CASE STUDY: Volkswagen Multivan | International Fleetworld

12 Dec 2014 | Author: | Comments Off on CASE STUDY: Volkswagen Multivan | International Fleetworld

CASE STUDY: Volkswagen Multivan

Could this #8364;83,000 executive transporter be the first steps towards an office-free remote working environment for the future fleet? Alex Grant investigates.

Priced in line with a luxury saloon, the Caravelle Business joined Volkswagen#8217;s commercial vehicle range last summer designed to transport executives who don#8217;t have time to stop working. The technology on board is niche at the moment, but as it becomes more common, could the office of the future be made of metal and rubber, rather than bricks and mortar?


Data on the move

A must-have for the mobile office, the Caravelle features on-board WiFi using a small router hidden in the glovebox. This allows several devices to be connected at once, enough for a meeting in the back, but the speeds available depend entirely on the available coverage. The router connects using a SIM card, and with strong 3G coverage can offer speeds equivalent to a home broadband connection.

Volkswagen has also fitted a 12V socket in front of the rear seats. With an inverter, this can keep a laptop battery powered-up without relying on the battery.


Space for four

Trimmed in supple two-tone Nappa leather, the back of the Caravelle offers comfort most boardrooms can#8217;t match. Four occupants can sit behind the front seats, and the middle row rotates to face the back row for a conference setup around a folding, rotating and sliding central table.

At the back, the traditional three-seat bench is replaced with a two-seat unit which could almost have been lifted from the luxurious Phaeton. Passengers here get heated and fully adjustable seating, operated on a wood burr console on each side, with a small but powerful fridge between them and a pair of glass tumblers stowed in a drawer close to the floor.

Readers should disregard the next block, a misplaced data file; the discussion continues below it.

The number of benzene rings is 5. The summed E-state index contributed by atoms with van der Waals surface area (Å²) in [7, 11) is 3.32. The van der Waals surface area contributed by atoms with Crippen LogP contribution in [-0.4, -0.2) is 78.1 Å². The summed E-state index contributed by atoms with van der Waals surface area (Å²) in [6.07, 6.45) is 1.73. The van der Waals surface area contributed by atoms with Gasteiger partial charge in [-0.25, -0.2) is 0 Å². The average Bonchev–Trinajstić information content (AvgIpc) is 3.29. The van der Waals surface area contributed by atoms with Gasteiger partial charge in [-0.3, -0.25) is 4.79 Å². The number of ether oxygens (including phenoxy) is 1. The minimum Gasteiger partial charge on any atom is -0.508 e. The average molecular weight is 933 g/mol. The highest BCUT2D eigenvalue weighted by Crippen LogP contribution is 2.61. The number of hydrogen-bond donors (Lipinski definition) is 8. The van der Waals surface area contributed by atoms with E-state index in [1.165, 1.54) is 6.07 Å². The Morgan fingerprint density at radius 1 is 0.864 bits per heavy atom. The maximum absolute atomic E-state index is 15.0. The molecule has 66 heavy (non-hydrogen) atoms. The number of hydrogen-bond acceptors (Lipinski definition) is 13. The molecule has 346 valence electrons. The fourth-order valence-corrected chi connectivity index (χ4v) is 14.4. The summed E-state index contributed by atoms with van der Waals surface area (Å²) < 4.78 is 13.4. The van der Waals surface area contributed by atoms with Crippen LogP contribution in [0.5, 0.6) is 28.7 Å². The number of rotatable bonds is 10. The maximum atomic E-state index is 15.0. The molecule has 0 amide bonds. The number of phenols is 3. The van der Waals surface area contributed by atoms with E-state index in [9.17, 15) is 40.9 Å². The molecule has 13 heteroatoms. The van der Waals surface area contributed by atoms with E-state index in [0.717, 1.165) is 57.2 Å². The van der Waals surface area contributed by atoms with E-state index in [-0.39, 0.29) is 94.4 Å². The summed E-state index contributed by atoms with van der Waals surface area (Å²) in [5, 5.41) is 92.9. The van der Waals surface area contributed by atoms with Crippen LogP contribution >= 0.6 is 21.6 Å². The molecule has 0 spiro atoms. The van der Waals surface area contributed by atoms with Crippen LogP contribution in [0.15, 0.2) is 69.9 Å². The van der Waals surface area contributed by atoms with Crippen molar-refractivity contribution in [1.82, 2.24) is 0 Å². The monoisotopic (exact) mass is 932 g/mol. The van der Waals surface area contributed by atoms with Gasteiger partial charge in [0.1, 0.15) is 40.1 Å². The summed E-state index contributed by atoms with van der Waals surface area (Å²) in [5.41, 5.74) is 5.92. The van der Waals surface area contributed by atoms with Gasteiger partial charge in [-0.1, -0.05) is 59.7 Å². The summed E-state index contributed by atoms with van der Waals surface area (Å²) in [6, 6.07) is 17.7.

Cars, unlike offices, don#8217;t usually have central heating. The Multivan fills in for colder weather with a built-in space heater operated off the key fob or a panel above the driver (pictured right). This allows scheduled pre-warming of the cabin, and can run with the engine and air conditioning switched off.

Storage space is more of a challenge, though. The boot is tiny with the rear bench reclined, but there are cubby holes throughout the cabin including A4-sized pockets either side of the table base and a hook behind the rear seats for hanging clothes. Tinted windows with privacy blinds mean it#8217;s quite difficult to see what#8217;s inside, and all that#8217;s really lacking is a toilet.


Keeping in touch

Volkswagen#8217;s familiar touch screen can be found in the front of the cabin, and it#8217;s fitted with a 60GB hard drive for additional music storage #8211; enough for almost a 40-day soundtrack without hearing the same track twice. Bluetooth connectivity and a wired iPhone connection are included as standard, so keeping in touch while on the move is no problem.


Behind the wheel

Caravelle and Transporter are renowned for driving more like a car than a van, and the Nappa leather front seats are as comfortable for long distances as you#8217;d expect in a Passat. New models feature a choice of petrol and diesel engines, including the same 2.0-litre twin-turbo diesel from the Amarok, with 180hp, and the familiar 140hp 2.0 TDI which has the range#8217;s lowest CO2 emissions, at 7.7l/100km and 203g/km.

Adding a seven-speed DSG transmission costs #8364;2,315, while 4MOTION four-wheel drive is #8364;3,291. Both are available on all engines.

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